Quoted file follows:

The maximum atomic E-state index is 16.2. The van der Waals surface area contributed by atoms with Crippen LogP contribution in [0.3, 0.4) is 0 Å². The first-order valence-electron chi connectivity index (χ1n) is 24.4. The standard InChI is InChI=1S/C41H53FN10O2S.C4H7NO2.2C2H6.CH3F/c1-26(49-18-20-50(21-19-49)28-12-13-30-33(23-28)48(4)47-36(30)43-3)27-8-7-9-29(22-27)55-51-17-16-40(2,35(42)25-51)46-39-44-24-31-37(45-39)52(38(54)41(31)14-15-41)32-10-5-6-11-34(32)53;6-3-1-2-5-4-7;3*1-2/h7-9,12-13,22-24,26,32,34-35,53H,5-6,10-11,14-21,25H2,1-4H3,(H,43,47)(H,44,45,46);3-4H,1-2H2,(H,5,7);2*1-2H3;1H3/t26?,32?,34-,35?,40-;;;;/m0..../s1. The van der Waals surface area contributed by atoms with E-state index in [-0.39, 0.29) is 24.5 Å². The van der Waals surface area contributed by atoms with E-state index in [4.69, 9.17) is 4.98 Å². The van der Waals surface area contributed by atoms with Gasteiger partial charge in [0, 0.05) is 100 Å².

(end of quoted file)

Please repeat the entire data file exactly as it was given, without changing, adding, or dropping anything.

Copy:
The maximum atomic E-state index is 16.2. The van der Waals surface area contributed by atoms with Crippen LogP contribution in [0.3, 0.4) is 0 Å². The first-order valence-electron chi connectivity index (χ1n) is 24.4. The standard InChI is InChI=1S/C41H53FN10O2S.C4H7NO2.2C2H6.CH3F/c1-26(49-18-20-50(21-19-49)28-12-13-30-33(23-28)48(4)47-36(30)43-3)27-8-7-9-29(22-27)55-51-17-16-40(2,35(42)25-51)46-39-44-24-31-37(45-39)52(38(54)41(31)14-15-41)32-10-5-6-11-34(32)53;6-3-1-2-5-4-7;3*1-2/h7-9,12-13,22-24,26,32,34-35,53H,5-6,10-11,14-21,25H2,1-4H3,(H,43,47)(H,44,45,46);3-4H,1-2H2,(H,5,7);2*1-2H3;1H3/t26?,32?,34-,35?,40-;;;;/m0..../s1. The van der Waals surface area contributed by atoms with E-state index in [-0.39, 0.29) is 24.5 Å². The van der Waals surface area contributed by atoms with E-state index in [4.69, 9.17) is 4.98 Å². The van der Waals surface area contributed by atoms with Gasteiger partial charge in [0, 0.05) is 100 Å².